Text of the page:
OPPO's Reno 2, aka 'Baby Shark', joins the deepening pool of high-spec midranger mobes

DrBobK
Megaphone

The same OPPO?

Is this the same OPPO who sell audio gear? Planar-magnetic headphones which are too expensive for me to buy (a rich friend has some though), a very good portable headphone amp which I do possess, and desktop headphone amp which is way out of my price range. All decidedly at the high (but not totally, totally insane) end of things. On that basis I'd expect them to be selling £1000+ phones with maybe one lesser option.

(The megaphone is the closest icon I could find for 'audio')

IT protip: Never try to be too helpful lest someone puts your contact details next to unruly boxen

DrBobK

SunOS 4.1.3 yeeuch.

Everything SunOS after 3.x was dire anyway as I remember, but I think you had to have it, rather than 3.5, on SPARC systems.

So, what's fashion going to look like on the Moon in 2024? NASA's ready to show you the goods

DrBobK

Orange is the new white. (sorry)

Hands up who likes gaming! Hands up who likes gaming on Macs! Er, OK. Well, Parallels has an update for you

DrBobK

Re: This is a genuine question...

Thanks!!!

DrBobK

This is a genuine question...

I've been running VirtualBox on my Macbook pro and it seems pretty good to me. What would paying for Fusion or Parallels buy me above and beyond what VirtualBox does?

Let's see what the sweet, kind, new Microsoft that everyone loves is up to. Ah yes, forcing more Office home users into annual subscriptions

DrBobK

Can you still get KMS tool?

Who will save us from deepfakes? Other AIs? Humans? What about vastly hyperintelligent pandimensional beings?

DrBobK
Headmaster

Re: Cut out the middlemen?

The current NN craze (CNNs, deep learning etc.) have pretty much nothing in common with the real thing in which the individual neurons have complicated time-dependent dynamics even before cyclic connectivity give the network itself complicated dynamics (difficult things which are intentionally avoided in artificial neural networks). Many years ago I was in Santa Fe at the Complex Systems institute where I met a mathematical physicist (ex-string theorist I think) who was trying to work out how the different modes of 'chewing' in the stomach of a lobster were produced by the 12 neurons in the somatogastric ganglion of the lobster - repeat just TWELVE neurons. He was part of a whole team of heavy duty applied mathematicians, they hadn't made a great deal of progress in understanding the 12 neuron system when I heard about it (but they did do experiments and got to eat their subjects once the experiments were over, which was good). It is relatively simple to construct a model that approximates the neural network in a nematode (although figuring out how much detail you need in the models of individual neurons to adequately mimic the behaviour of the real thing is tricky), but that is utterly trivial compared with understanding how the properties of network give rise to particular patterns of neural behaviour and understanding why these patterns of neural behaviour are of use to the organism as a whole.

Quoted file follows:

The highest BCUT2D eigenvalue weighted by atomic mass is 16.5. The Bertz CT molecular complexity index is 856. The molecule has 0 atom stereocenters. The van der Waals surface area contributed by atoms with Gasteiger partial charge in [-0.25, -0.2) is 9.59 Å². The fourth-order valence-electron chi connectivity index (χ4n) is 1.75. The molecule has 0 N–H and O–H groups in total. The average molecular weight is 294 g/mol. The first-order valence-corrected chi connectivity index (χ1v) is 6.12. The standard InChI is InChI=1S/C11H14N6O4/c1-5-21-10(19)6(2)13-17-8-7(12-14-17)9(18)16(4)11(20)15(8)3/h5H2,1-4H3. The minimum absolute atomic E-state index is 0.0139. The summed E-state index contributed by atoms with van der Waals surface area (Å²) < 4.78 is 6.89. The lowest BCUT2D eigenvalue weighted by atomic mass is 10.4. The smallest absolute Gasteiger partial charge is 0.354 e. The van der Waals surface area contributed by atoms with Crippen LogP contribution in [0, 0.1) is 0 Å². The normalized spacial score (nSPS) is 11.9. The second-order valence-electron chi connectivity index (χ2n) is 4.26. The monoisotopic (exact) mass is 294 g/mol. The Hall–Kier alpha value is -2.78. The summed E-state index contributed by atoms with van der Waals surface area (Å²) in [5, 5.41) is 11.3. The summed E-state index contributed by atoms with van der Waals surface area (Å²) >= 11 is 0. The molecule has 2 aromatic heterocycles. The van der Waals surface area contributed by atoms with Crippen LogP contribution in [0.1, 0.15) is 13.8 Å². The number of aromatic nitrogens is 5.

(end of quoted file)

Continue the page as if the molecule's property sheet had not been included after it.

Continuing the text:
Y'know how everyone hated it when tuition fees went up? Cutting them now could harm science, say UK Lords

DrBobK
Headmaster

Re: Meh

The idea that everyone in the 50% of the school-leaver population who were encouraged to go to university would actually benefit from it is crazy. A lot of people were essentially conned into spending a lot of money on something they probably didn't enjoy (the learning bit, not the social life bit) and that, in truth, wasn't going to land them with better jobs than they could have got with a university education.

DrBobK
Headmaster

PGCE etc.

All this business about needing PGCEs or other teaching qualifications to be hired to teach in universities is either odd, weird, or wrong. These days in my hallowed institution (in the worldwide top-100 etc.) lecturers are hired regardless of whether they have any teaching qualifications (we do care about track record in research though) but have to do a teaching course during their first two years of employment. This happened some time after I started, so, as a member of the old guard, I have no teaching qualifications of any kind yet still get to be Prof. and teach at all levels. If, however, I retired from university and wanted to do some school teaching then I really would need a PGCE or something (although I think I could teach at a private school without any teaching qualifications).

Apple reckons mystery new material will debug butterfly keyboard woes in latest MacBook Pros

DrBobK

Isn't it option-3? I got used to that pretty quickly, but not the general horribleness of apple keyboards. I've just ordered a DAS mechanical keyboard to use in the office with my MacBook Pro.

I'll, er, get the tab? It's Internet Edgeplorer as browser pulls up chair to the Chromium table

DrBobK

Candice Poon.

Really? Really???

Microsoft debuts Bosque – a new programming language with no loops, inspired by TypeScript

DrBobK

Re: can someone explain...

Ah yes - I'd forgotten you could use tail recursion as well as mapping a function onto a list in these things.